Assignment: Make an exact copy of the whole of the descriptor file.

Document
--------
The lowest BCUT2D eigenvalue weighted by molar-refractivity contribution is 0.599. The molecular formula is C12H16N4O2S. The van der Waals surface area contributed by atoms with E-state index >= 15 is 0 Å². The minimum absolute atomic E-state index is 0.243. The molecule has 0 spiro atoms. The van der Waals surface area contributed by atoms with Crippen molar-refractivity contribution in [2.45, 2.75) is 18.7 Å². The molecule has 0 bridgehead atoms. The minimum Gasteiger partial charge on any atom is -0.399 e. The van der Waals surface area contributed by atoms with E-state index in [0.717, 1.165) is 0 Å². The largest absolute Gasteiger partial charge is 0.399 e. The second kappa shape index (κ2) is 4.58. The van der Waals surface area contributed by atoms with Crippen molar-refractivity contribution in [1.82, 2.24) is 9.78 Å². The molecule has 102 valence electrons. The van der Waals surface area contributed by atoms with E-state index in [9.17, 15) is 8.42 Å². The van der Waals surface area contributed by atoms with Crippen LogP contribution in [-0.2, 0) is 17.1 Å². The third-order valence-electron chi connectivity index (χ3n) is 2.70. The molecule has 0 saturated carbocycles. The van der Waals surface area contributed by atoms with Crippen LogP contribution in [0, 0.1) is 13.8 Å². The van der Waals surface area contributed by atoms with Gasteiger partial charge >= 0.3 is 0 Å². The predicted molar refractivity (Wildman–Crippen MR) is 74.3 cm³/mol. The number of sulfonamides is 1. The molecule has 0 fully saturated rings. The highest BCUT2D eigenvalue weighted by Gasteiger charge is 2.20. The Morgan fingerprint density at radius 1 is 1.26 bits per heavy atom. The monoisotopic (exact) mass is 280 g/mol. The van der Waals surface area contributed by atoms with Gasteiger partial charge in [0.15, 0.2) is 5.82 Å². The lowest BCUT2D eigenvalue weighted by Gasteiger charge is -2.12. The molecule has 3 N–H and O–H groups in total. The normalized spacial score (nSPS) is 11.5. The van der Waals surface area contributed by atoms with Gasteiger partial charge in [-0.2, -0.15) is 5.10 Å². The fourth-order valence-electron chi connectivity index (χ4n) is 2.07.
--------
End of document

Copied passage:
The lowest BCUT2D eigenvalue weighted by molar-refractivity contribution is 0.599. The molecular formula is C12H16N4O2S. The van der Waals surface area contributed by atoms with E-state index >= 15 is 0 Å². The minimum absolute atomic E-state index is 0.243. The molecule has 0 spiro atoms. The van der Waals surface area contributed by atoms with Crippen molar-refractivity contribution in [2.45, 2.75) is 18.7 Å². The molecule has 0 bridgehead atoms. The minimum Gasteiger partial charge on any atom is -0.399 e. The van der Waals surface area contributed by atoms with E-state index in [0.717, 1.165) is 0 Å². The largest absolute Gasteiger partial charge is 0.399 e. The second kappa shape index (κ2) is 4.58. The van der Waals surface area contributed by atoms with Crippen molar-refractivity contribution in [1.82, 2.24) is 9.78 Å². The molecule has 102 valence electrons. The van der Waals surface area contributed by atoms with E-state index in [9.17, 15) is 8.42 Å². The van der Waals surface area contributed by atoms with Crippen LogP contribution in [-0.2, 0) is 17.1 Å². The third-order valence-electron chi connectivity index (χ3n) is 2.70. The molecule has 0 saturated carbocycles. The van der Waals surface area contributed by atoms with Crippen LogP contribution in [0, 0.1) is 13.8 Å². The van der Waals surface area contributed by atoms with Gasteiger partial charge >= 0.3 is 0 Å². The predicted molar refractivity (Wildman–Crippen MR) is 74.3 cm³/mol. The number of sulfonamides is 1. The molecule has 0 fully saturated rings. The highest BCUT2D eigenvalue weighted by Gasteiger charge is 2.20. The Morgan fingerprint density at radius 1 is 1.26 bits per heavy atom. The monoisotopic (exact) mass is 280 g/mol. The van der Waals surface area contributed by atoms with Gasteiger partial charge in [0.15, 0.2) is 5.82 Å². The lowest BCUT2D eigenvalue weighted by Gasteiger charge is -2.12. The molecule has 3 N–H and O–H groups in total. The normalized spacial score (nSPS) is 11.5. The van der Waals surface area contributed by atoms with Gasteiger partial charge in [-0.2, -0.15) is 5.10 Å². The fourth-order valence-electron chi connectivity index (χ4n) is 2.07.